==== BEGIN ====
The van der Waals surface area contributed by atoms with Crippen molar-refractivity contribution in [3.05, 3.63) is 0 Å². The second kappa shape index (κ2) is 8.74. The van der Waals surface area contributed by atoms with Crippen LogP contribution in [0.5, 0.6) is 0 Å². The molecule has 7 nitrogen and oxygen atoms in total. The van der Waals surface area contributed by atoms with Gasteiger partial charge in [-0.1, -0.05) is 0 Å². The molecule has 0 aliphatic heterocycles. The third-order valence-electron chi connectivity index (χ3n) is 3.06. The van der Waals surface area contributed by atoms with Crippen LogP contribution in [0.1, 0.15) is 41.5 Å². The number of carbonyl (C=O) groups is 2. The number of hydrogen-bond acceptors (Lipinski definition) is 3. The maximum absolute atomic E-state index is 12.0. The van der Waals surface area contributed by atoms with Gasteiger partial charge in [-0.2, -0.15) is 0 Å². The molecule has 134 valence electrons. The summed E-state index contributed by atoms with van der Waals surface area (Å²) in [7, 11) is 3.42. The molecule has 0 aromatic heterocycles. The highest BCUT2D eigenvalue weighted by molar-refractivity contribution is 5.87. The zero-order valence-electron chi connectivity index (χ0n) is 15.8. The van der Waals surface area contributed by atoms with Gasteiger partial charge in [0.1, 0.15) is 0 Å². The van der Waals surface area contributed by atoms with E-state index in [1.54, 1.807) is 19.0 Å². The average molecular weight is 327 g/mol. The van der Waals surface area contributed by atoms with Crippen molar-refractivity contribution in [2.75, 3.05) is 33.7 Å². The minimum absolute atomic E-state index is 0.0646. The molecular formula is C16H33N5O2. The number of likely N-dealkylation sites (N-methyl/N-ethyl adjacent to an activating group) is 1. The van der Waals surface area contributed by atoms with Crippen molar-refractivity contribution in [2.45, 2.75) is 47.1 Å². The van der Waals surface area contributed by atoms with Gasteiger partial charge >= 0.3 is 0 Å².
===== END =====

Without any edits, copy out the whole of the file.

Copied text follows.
The van der Waals surface area contributed by atoms with Crippen molar-refractivity contribution in [3.05, 3.63) is 0 Å². The second kappa shape index (κ2) is 8.74. The van der Waals surface area contributed by atoms with Crippen LogP contribution in [0.5, 0.6) is 0 Å². The molecule has 7 nitrogen and oxygen atoms in total. The van der Waals surface area contributed by atoms with Gasteiger partial charge in [-0.1, -0.05) is 0 Å². The molecule has 0 aliphatic heterocycles. The third-order valence-electron chi connectivity index (χ3n) is 3.06. The van der Waals surface area contributed by atoms with Crippen LogP contribution in [0.1, 0.15) is 41.5 Å². The number of carbonyl (C=O) groups is 2. The number of hydrogen-bond acceptors (Lipinski definition) is 3. The maximum absolute atomic E-state index is 12.0. The van der Waals surface area contributed by atoms with Gasteiger partial charge in [-0.2, -0.15) is 0 Å². The molecule has 134 valence electrons. The summed E-state index contributed by atoms with van der Waals surface area (Å²) in [7, 11) is 3.42. The molecule has 0 aromatic heterocycles. The highest BCUT2D eigenvalue weighted by molar-refractivity contribution is 5.87. The zero-order valence-electron chi connectivity index (χ0n) is 15.8. The van der Waals surface area contributed by atoms with Gasteiger partial charge in [0.1, 0.15) is 0 Å². The van der Waals surface area contributed by atoms with E-state index in [1.54, 1.807) is 19.0 Å². The average molecular weight is 327 g/mol. The van der Waals surface area contributed by atoms with Crippen molar-refractivity contribution in [2.75, 3.05) is 33.7 Å². The minimum absolute atomic E-state index is 0.0646. The molecular formula is C16H33N5O2. The number of likely N-dealkylation sites (N-methyl/N-ethyl adjacent to an activating group) is 1. The van der Waals surface area contributed by atoms with Crippen molar-refractivity contribution in [2.45, 2.75) is 47.1 Å². The van der Waals surface area contributed by atoms with Gasteiger partial charge >= 0.3 is 0 Å².